The saying goes that an image is worth a thousand words, and this is truer than ever in the case of The Pictorial Library of Bible Lands (PLBL). No review can make justice to the fine pictures and excellent presentation of this product. It is the next best thing to actually being there! I love it!
He put the Pictorial Library to the test in preparing a sermon.
Since the proof of the cake is in the eating, I used the slides on Capernaum (Figure 2), among others, to prepare a series of sermons on John 6. I can assure you that watching the shots from the Sea of Galilee and spending some time looking at the remains of the synagogue in Capernaum, built on the earlier basalt level where the original edifice once stood — and where Jesus most likely delivered his bread of life discourse –, brought everything to life and certainly helped a lot in seeing the whole picture of the episodes found in that chapter. It certainly enriched me in no small degree.
The review includes several helpful screenshots that illustrate several of the methods to access the photographs and notes. Ruben’s kind words are greatly appreciated, as is his faithful work in reviewing various Bible software products. His site is a beneficial resource to all!
Muslim leaders in Jerusalem today announced that they have no opposition to Israeli archaeologists excavating on the Temple Mount. Such work would be invaluable to understanding the history of one of the most sacred places in the world, and they have acknowledged that their previously-held objections are surpassed by the potential gains.
Israeli archaeologists do not have any immediate plans to excavate, but now that the invitation has been made, experts expect that the several proposals will quickly be made from leading universities.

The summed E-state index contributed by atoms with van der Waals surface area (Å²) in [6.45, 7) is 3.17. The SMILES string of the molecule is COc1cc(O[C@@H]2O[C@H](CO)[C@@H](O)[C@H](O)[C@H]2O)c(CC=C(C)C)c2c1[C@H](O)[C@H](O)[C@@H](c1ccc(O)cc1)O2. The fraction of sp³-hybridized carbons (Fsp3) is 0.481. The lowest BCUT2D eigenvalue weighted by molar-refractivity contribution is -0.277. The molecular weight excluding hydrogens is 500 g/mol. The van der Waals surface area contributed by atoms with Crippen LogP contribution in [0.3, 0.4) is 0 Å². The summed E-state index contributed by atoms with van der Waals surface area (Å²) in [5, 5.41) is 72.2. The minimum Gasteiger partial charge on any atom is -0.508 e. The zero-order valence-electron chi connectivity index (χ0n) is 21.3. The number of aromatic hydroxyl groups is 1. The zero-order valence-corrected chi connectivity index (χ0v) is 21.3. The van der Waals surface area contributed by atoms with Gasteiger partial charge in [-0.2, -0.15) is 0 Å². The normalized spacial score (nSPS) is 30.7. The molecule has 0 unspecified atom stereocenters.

One of those on QAWF, the Islamic committee that approved the move, denied that the Muslims feared the recovery of Jewish remains on the mount. Muhammad Husseini was quoted as saying, “We recognize that every historical source agrees that the Jewish temple was on the site of our holy mosque. Finding archaeological evidence for that building will not change history.” Another religious official, Ali Abdullah, indicated that this move was intended to show good-will. “There is no reason why we must deny the Jewish people access to their most holy place. We will be delighted if they accept our invitation to excavate and increase their understanding of their ancestors.”
Some scholars, however, are skeptical. Dr. Yosef Rosenthal suggests that the excavation will never begin, because “the Israeli people will debate the matter endlessly, and in the end, the Muslims will look magnanimous and the Jews will never move one spade of earth.”
Muslims authorities have made it clear that excavation will only be permitted outside of Al Aqsa Mosque and the Dome of the Rock, and that prayer services may not be disturbed. Israeli archaeologists are still thrilled because the large majority of the enclosure lies outside of the sacred structures.
This change of position is a most unexpected one, especially in light of recent violent protests because of an Israeli removal of an earthen ramp outside of the Temple Mount adjacent to the Jewish holy area of the Western Wall. Such a radical shift may be largely explained by the fact that today is April 1.